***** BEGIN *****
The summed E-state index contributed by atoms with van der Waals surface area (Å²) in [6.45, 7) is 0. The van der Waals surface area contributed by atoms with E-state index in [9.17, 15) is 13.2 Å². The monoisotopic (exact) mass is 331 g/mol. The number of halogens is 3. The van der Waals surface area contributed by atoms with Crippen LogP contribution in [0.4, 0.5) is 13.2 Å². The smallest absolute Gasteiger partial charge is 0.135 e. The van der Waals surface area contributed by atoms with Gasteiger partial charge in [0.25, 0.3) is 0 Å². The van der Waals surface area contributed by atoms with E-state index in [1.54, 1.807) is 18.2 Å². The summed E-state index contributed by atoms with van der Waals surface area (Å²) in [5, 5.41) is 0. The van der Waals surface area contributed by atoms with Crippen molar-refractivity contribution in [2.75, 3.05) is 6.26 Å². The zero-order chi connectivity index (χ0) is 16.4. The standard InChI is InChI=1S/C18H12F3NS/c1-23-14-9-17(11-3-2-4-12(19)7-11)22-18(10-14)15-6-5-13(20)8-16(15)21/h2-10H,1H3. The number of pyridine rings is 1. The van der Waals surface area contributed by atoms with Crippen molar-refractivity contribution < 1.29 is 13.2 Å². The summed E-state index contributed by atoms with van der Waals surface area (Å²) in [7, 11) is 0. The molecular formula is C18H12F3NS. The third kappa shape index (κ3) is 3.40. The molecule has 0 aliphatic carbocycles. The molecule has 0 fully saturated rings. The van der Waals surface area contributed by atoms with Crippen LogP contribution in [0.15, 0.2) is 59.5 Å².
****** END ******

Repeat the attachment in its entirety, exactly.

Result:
The summed E-state index contributed by atoms with van der Waals surface area (Å²) in [6.45, 7) is 0. The van der Waals surface area contributed by atoms with E-state index in [9.17, 15) is 13.2 Å². The monoisotopic (exact) mass is 331 g/mol. The number of halogens is 3. The van der Waals surface area contributed by atoms with Crippen LogP contribution in [0.4, 0.5) is 13.2 Å². The smallest absolute Gasteiger partial charge is 0.135 e. The van der Waals surface area contributed by atoms with Gasteiger partial charge in [0.25, 0.3) is 0 Å². The van der Waals surface area contributed by atoms with E-state index in [1.54, 1.807) is 18.2 Å². The summed E-state index contributed by atoms with van der Waals surface area (Å²) in [5, 5.41) is 0. The van der Waals surface area contributed by atoms with Crippen molar-refractivity contribution in [2.75, 3.05) is 6.26 Å². The zero-order chi connectivity index (χ0) is 16.4. The standard InChI is InChI=1S/C18H12F3NS/c1-23-14-9-17(11-3-2-4-12(19)7-11)22-18(10-14)15-6-5-13(20)8-16(15)21/h2-10H,1H3. The number of pyridine rings is 1. The van der Waals surface area contributed by atoms with Crippen molar-refractivity contribution < 1.29 is 13.2 Å². The summed E-state index contributed by atoms with van der Waals surface area (Å²) in [7, 11) is 0. The molecular formula is C18H12F3NS. The third kappa shape index (κ3) is 3.40. The molecule has 0 aliphatic carbocycles. The molecule has 0 fully saturated rings. The van der Waals surface area contributed by atoms with Crippen LogP contribution in [0.15, 0.2) is 59.5 Å².